legal system routinely fails children.  How?  Though legal guardians and
psychiatrists are often appointed to represent children in custody cases, D.
Lubit says most of the legal work is a parent-vs.-parent battle that rages
around the children.  Also, Lubit is critical of psychiatric “hired guns” who
are brought in for opinions not so much for the children as to help one side or
the other win.

(Lubit; Lubit walking with reporter; empty judge’s bench; split screen showing
Farmer and Bailey; video excerpt of Bethany; text from document)

Dr. LUBIT: They can pick the people who are going to tend to agree with their
own beliefs, and there are experts out the who have some strange ideas.

MORRISON: (Voiceover) And Dr. Lubit also finds fault in the fact that judges
are rarely trained in child psychology, and yet, along with other legal
professionals, are often unwilling to belief what children tell them.

(Lubit working; judge’s robes; video excerpts of Jenkins talking to Bethany)

Dr. LUBIT: Some judges, law guardians, and even some forensic evaluators have
rigid, fixed opinions that abuse that is alleged within the context of a
custody dispute is almost certain to be false.


MORRISON: (Voiceover) Does some of that sound familiar?  Remember Dr.  Roger
Fisher, the family therapist who Bill hired and who the court approved to
council Bethany, Peggy and Bill?  He served as an advisor to judges in other
cases, too.  Dozens of them.  And what did he allege in many of those cases?
Parental alienation syndrome.  In a deal two years ago with the Ohio State
Board of Psychology, Dr. Fisher gave up his license to practice, instead of
facing a hearing regarding multiple complaints of violating professional
standards of care.

(Fisher; empty witness stand; court stenographer machine; county seal; Fisher)


MORRISON: But parental alienation syndrome is real, is it not?

Dr. LUBIT: I certainly believe that I’ve seen some children who were making
false allegations about one of their parents because the other parent had urged
them to, or they felt they had to protect the other parent, because the other
parent was frail, and so they made things up.

MORRISON: (Voiceover) But is that what happened with Bethany?  Dr. Lubit says
he’s too far removed from her case to know, but he’s seen enough tragic cases
to know the system does need fixing.

(Photo of Bethany; Lubit walking with reporter)

Dr. LUBIT: I’d like to see a significantly restructured system so that instead
of two warring parties, the child and their interests are more front and
center.

MORRISON: What do you do about that?

Dr. LUBIT: Well, one possibility is to have a jury, let’s say, of three child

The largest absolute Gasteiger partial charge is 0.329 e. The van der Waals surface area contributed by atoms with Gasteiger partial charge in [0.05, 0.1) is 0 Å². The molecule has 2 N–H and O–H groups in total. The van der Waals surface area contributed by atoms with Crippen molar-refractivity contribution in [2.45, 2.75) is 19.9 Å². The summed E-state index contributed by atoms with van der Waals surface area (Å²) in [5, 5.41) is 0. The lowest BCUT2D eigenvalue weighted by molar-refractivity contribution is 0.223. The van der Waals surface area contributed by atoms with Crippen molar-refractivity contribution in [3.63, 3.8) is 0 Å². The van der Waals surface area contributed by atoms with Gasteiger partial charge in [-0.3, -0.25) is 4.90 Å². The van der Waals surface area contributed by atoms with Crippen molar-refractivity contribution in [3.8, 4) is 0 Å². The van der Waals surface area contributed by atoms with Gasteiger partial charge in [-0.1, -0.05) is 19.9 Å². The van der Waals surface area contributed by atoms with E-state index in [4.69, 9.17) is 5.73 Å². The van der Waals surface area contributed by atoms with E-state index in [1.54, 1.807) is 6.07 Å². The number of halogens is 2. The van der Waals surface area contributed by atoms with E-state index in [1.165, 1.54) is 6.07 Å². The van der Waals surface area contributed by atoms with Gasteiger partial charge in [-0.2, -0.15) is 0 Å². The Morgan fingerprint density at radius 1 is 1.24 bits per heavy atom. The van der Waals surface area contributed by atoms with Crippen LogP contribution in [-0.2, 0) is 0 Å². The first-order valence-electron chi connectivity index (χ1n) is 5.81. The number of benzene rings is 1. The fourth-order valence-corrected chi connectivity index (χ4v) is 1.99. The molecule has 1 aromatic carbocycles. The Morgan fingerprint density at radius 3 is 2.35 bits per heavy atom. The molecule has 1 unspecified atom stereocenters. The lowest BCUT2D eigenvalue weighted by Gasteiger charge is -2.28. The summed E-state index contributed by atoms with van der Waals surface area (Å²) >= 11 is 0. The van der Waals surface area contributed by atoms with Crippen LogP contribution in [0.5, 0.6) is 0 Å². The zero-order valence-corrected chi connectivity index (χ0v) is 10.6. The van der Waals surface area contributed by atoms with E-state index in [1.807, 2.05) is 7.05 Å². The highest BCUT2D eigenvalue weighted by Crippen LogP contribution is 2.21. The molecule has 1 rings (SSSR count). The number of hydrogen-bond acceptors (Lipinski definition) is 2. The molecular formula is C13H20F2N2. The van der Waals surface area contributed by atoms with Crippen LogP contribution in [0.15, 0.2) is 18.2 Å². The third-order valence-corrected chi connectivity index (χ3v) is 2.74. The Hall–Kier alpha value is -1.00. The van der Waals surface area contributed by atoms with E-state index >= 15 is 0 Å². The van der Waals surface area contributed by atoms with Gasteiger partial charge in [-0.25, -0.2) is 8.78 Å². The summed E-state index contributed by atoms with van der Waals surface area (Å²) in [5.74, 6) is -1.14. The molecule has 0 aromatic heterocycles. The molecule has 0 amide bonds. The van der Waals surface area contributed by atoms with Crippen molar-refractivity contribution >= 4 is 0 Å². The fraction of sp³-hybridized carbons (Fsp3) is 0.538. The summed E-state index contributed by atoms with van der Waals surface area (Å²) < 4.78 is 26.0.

professionals, social workers, psychologists, psychiatrists, who decide what
the visitation and custody should be when there is a custody battle.

MORRISON: (Voiceover) Psychiatrist Sam Robertson, who evaluated Bethany, Peggy
and Bill, and who came down in Bill’s favor, agrees the system could be
improved.

(Robertson)

Dr. ROBERTSON: I think it would be a fine idea to have a specialty group work
with problems of this sort.

MORRISON: (Voiceover) But anything that might be done for the system would be
too late for Bethany.

(Bethany)

MORRISON: Still hurts, doesn’t it?

BETHANY: Yes.  And it will stay with me probably for my entire life.

MORRISON: (Voiceover) And despite her feelings about B-I-L-L, Bethany thinks
the painful years-long legal process was the worst thing that happened to her.


BETHANY: (Voiceover) I wouldn’t trust the court.

(Courthouse)

BETHANY: I wouldn’t let my child even go through one year of that.

MORRISON: (Voiceover) And so here, Bethany and her mother remain in their
secret location, longing to be legitimate, but afraid.

(Bethany and Farmer)

MORRISON: What would happen to you now if you walked back into a public place
in the United States and presented yourselves?

Ms. FARMER: I’m sure I would go to jail.

MORRISON: Do you feel like you can ever live a normal life?

BETHANY: I don’t know.

MORRISON: Do you want to try?

BETHANY: After all I’ve been through, it’s kind of hard.  But, I mean, I’m
free, and that’s what counts.

MORRISON: (Voiceover) And Bill Bailey, who did win the court case, says he’s
finally ready to admit that there is no legal way to win his daughter’s heart.

(Bailey; Bethany)

Mr. BAILEY: I’ve been able to make some–some decisions.

MORRISON: (Voiceover) Which gets us back to that statement he wants to read.

(Bailey)

Mr. BAILEY: This is the decision I made.

MORRISON: (Voiceover) He’s talking here to Bethany.

(Bethany)

Mr. BAILEY: (Voiceover) (Reading) “I will no longer attempt to locate you or
your mother.  Additionally, I have absolutely no desire to see your mother go
to jail or be incarcerated in any way.  In the future, if you choose to contact
me, we’ll discuss ways to build a new relationship.  I’ll always
unconditionally love you and have some treasured memories of your childhood.
I’m hoping this message finds you, and finds you well.  Love B-I-L-L.”

(Bethany, Bailey, Farmer and text from statement; Bethany; text from statement)

PHILLIPS: Bethany says she does plan to return to the United States to start
college some time next year.  She has no plans to contact her father.  Her
mother, Peggy Farmer, says she will remain out of the country on the run.
      
*****

STONE PHILLIPS: That’s all for this edition of DATELINE Friday.  We’re off on
Sunday, but we’ll see you again for a special DATELINE Wednesday at 8, 7
Central.  I’m Stone Phillips, and for all of us at NBC News, good night.